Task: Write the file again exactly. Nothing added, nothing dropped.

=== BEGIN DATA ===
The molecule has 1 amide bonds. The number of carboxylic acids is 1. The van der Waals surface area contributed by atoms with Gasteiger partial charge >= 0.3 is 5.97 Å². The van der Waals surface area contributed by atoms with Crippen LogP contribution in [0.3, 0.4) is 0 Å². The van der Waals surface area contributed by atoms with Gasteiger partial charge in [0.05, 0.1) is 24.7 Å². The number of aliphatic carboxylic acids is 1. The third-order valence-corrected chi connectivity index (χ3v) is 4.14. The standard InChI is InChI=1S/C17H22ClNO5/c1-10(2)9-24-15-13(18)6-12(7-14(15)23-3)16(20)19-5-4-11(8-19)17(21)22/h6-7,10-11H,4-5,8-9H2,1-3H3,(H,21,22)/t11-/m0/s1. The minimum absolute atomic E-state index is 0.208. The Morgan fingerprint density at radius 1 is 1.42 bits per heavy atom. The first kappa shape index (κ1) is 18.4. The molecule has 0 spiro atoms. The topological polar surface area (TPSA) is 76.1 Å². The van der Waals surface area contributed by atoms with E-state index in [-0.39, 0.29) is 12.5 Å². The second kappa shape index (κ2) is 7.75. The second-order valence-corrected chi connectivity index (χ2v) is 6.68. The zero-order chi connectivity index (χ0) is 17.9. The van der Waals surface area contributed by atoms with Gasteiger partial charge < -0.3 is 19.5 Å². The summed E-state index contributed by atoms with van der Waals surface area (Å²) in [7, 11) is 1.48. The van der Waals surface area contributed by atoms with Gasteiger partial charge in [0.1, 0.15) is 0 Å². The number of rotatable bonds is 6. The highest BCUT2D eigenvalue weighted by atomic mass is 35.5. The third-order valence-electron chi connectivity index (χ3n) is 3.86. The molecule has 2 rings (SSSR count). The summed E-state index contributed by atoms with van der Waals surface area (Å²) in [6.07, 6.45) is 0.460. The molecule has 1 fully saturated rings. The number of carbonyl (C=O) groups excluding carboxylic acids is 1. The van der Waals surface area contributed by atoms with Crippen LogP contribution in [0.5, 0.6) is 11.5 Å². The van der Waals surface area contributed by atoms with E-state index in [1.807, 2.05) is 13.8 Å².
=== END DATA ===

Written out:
The molecule has 1 amide bonds. The number of carboxylic acids is 1. The van der Waals surface area contributed by atoms with Gasteiger partial charge >= 0.3 is 5.97 Å². The van der Waals surface area contributed by atoms with Crippen LogP contribution in [0.3, 0.4) is 0 Å². The van der Waals surface area contributed by atoms with Gasteiger partial charge in [0.05, 0.1) is 24.7 Å². The number of aliphatic carboxylic acids is 1. The third-order valence-corrected chi connectivity index (χ3v) is 4.14. The standard InChI is InChI=1S/C17H22ClNO5/c1-10(2)9-24-15-13(18)6-12(7-14(15)23-3)16(20)19-5-4-11(8-19)17(21)22/h6-7,10-11H,4-5,8-9H2,1-3H3,(H,21,22)/t11-/m0/s1. The minimum absolute atomic E-state index is 0.208. The Morgan fingerprint density at radius 1 is 1.42 bits per heavy atom. The first kappa shape index (κ1) is 18.4. The molecule has 0 spiro atoms. The topological polar surface area (TPSA) is 76.1 Å². The van der Waals surface area contributed by atoms with E-state index in [-0.39, 0.29) is 12.5 Å². The second kappa shape index (κ2) is 7.75. The second-order valence-corrected chi connectivity index (χ2v) is 6.68. The zero-order chi connectivity index (χ0) is 17.9. The van der Waals surface area contributed by atoms with Gasteiger partial charge < -0.3 is 19.5 Å². The summed E-state index contributed by atoms with van der Waals surface area (Å²) in [7, 11) is 1.48. The van der Waals surface area contributed by atoms with Gasteiger partial charge in [0.1, 0.15) is 0 Å². The number of rotatable bonds is 6. The highest BCUT2D eigenvalue weighted by atomic mass is 35.5. The third-order valence-electron chi connectivity index (χ3n) is 3.86. The molecule has 2 rings (SSSR count). The summed E-state index contributed by atoms with van der Waals surface area (Å²) in [6.07, 6.45) is 0.460. The molecule has 1 fully saturated rings. The number of carbonyl (C=O) groups excluding carboxylic acids is 1. The van der Waals surface area contributed by atoms with Crippen LogP contribution in [0.5, 0.6) is 11.5 Å². The van der Waals surface area contributed by atoms with E-state index in [1.807, 2.05) is 13.8 Å².